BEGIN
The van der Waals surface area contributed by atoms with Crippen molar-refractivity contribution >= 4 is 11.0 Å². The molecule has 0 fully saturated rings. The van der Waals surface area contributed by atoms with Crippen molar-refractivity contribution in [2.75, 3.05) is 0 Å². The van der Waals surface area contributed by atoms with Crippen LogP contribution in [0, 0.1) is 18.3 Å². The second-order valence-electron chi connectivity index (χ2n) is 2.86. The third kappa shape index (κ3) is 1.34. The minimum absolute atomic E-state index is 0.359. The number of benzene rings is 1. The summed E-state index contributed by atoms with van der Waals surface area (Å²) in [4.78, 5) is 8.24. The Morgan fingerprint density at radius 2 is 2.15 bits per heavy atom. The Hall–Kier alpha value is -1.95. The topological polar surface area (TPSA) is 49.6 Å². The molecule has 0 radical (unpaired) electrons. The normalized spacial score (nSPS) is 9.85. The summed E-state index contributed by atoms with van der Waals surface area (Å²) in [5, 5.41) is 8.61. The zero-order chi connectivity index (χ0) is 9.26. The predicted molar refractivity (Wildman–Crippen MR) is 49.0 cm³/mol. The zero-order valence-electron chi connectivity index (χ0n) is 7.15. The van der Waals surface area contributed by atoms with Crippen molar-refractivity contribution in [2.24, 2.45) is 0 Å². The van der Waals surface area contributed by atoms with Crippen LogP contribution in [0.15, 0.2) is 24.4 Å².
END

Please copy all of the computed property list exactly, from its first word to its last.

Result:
The van der Waals surface area contributed by atoms with Crippen molar-refractivity contribution >= 4 is 11.0 Å². The molecule has 0 fully saturated rings. The van der Waals surface area contributed by atoms with Crippen molar-refractivity contribution in [2.75, 3.05) is 0 Å². The van der Waals surface area contributed by atoms with Crippen LogP contribution in [0, 0.1) is 18.3 Å². The second-order valence-electron chi connectivity index (χ2n) is 2.86. The third kappa shape index (κ3) is 1.34. The minimum absolute atomic E-state index is 0.359. The number of benzene rings is 1. The summed E-state index contributed by atoms with van der Waals surface area (Å²) in [4.78, 5) is 8.24. The Morgan fingerprint density at radius 2 is 2.15 bits per heavy atom. The Hall–Kier alpha value is -1.95. The topological polar surface area (TPSA) is 49.6 Å². The molecule has 0 radical (unpaired) electrons. The normalized spacial score (nSPS) is 9.85. The summed E-state index contributed by atoms with van der Waals surface area (Å²) in [5, 5.41) is 8.61. The zero-order chi connectivity index (χ0) is 9.26. The predicted molar refractivity (Wildman–Crippen MR) is 49.0 cm³/mol. The zero-order valence-electron chi connectivity index (χ0n) is 7.15. The van der Waals surface area contributed by atoms with Crippen molar-refractivity contribution in [2.24, 2.45) is 0 Å². The van der Waals surface area contributed by atoms with Crippen LogP contribution in [0.15, 0.2) is 24.4 Å².